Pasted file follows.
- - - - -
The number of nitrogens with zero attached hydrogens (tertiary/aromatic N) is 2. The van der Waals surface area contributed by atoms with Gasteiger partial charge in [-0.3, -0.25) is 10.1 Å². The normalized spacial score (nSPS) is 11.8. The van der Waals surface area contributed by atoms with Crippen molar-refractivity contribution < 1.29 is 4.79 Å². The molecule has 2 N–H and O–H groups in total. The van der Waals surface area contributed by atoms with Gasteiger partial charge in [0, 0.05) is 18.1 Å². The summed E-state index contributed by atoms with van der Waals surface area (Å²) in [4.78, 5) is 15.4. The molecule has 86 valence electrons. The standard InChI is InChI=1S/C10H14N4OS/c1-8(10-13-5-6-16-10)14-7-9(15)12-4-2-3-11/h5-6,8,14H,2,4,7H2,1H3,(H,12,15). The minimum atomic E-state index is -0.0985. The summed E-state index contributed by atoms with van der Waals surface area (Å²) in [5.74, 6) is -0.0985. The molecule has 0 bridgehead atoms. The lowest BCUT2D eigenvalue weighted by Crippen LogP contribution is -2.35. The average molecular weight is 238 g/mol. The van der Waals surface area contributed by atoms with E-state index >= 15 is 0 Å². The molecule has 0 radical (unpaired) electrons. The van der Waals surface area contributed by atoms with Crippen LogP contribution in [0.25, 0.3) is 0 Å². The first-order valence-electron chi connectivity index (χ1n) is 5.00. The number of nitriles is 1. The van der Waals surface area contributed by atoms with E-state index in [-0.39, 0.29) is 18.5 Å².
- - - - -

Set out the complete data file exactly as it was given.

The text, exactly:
The number of nitrogens with zero attached hydrogens (tertiary/aromatic N) is 2. The van der Waals surface area contributed by atoms with Gasteiger partial charge in [-0.3, -0.25) is 10.1 Å². The normalized spacial score (nSPS) is 11.8. The van der Waals surface area contributed by atoms with Crippen molar-refractivity contribution < 1.29 is 4.79 Å². The molecule has 2 N–H and O–H groups in total. The van der Waals surface area contributed by atoms with Gasteiger partial charge in [0, 0.05) is 18.1 Å². The summed E-state index contributed by atoms with van der Waals surface area (Å²) in [4.78, 5) is 15.4. The molecule has 86 valence electrons. The standard InChI is InChI=1S/C10H14N4OS/c1-8(10-13-5-6-16-10)14-7-9(15)12-4-2-3-11/h5-6,8,14H,2,4,7H2,1H3,(H,12,15). The minimum atomic E-state index is -0.0985. The summed E-state index contributed by atoms with van der Waals surface area (Å²) in [5.74, 6) is -0.0985. The molecule has 0 bridgehead atoms. The lowest BCUT2D eigenvalue weighted by Crippen LogP contribution is -2.35. The average molecular weight is 238 g/mol. The van der Waals surface area contributed by atoms with E-state index >= 15 is 0 Å². The molecule has 0 radical (unpaired) electrons. The van der Waals surface area contributed by atoms with Crippen LogP contribution in [0.25, 0.3) is 0 Å². The first-order valence-electron chi connectivity index (χ1n) is 5.00. The number of nitriles is 1. The van der Waals surface area contributed by atoms with E-state index in [-0.39, 0.29) is 18.5 Å².